Jennifer Reali, convicted in Colorado Springs 'fatal attraction' murder, denied parole again

Parole was denied again this week for “fatal attraction killer” Jennifer Reali.

Reali was convicted of killing her lover's wife in Colorado Springs in 1990. Dianne Hood -- the mother of three -- was shot and killed outside a lupus support meeting.

Reali testified at her trial that Brian Hood cited Bible verses to convince her it was "God's plan" that she kill his wife. Brian Hood was convicted of second-degree murder and conspiracy.

Reali was sentenced to life in prison, but former Colorado governor Bill Ritter commuted her sentence in 2011, making her eligible for parole.

At a parole hearing Tuesday, Reali said, "I am responsible for my crime. I’ve always felt my sentence was appropriate. I will always be serving time for killing her.  But, I would have the ability to give back better on parole than ISP [Intensive Supervised Parole].  I have an obligation to help others so they will not go down the path that I did. I could be more productive on parole.”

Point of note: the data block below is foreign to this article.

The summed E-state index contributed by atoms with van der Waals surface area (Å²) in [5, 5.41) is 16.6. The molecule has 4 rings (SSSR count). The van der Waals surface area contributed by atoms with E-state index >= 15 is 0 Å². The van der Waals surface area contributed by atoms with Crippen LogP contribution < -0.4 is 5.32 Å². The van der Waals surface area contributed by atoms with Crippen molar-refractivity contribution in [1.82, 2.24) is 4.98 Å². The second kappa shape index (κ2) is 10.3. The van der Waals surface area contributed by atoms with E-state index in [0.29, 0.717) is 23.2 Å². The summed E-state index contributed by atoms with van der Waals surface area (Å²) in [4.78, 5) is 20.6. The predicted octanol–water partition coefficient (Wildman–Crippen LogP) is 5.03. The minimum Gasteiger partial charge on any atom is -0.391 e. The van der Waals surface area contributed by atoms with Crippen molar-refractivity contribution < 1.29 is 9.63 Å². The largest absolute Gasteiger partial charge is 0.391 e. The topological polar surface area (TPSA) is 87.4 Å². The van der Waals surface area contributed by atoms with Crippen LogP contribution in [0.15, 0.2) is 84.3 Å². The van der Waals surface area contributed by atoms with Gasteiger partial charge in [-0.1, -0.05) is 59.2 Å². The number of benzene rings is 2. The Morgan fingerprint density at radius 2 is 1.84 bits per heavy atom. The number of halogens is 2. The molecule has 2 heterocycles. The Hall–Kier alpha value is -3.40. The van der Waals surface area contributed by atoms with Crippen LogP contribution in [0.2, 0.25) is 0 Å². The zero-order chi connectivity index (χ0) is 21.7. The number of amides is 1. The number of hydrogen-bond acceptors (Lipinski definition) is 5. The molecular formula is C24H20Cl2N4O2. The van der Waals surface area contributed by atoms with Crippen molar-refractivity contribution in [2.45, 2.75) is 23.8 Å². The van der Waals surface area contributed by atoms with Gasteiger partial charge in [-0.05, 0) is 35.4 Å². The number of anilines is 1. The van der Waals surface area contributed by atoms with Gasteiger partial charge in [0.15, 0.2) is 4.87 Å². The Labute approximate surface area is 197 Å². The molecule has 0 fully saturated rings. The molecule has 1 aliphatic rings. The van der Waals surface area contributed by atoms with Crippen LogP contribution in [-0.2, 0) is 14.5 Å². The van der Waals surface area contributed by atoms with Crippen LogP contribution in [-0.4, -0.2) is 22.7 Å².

The parole board deferred whether to grant her parole for a year. So Reali will return before the board in October 2016, according to Adrienne Jacobson, spokeswoman for the Colorado Department of Corrections.

Reali is currently on what's called "Intensive Supervision Program-Inmate status," so she's technically still an inmate even though she's living in the community in the Denver area, Jacobson told 7NEWS. This means she's under intensive supervision and if she has any violations, she could be directly returned to state prison or community corrections.

Reali is seeking to be placed on parole, which could result in less stringent supervision. If she was accused of a violation as a parolee, she would be allowed to argue her case at an administrative hearing before a decision on revoking her parole was made.

During the last six months, Reali has moved from a half-way house to a Denver area apartment, according to KRDO-TV. She has also been successfully treated for pancreatic cancer – including surgery, radiation, and chemotherapy – and is now cancer-free.

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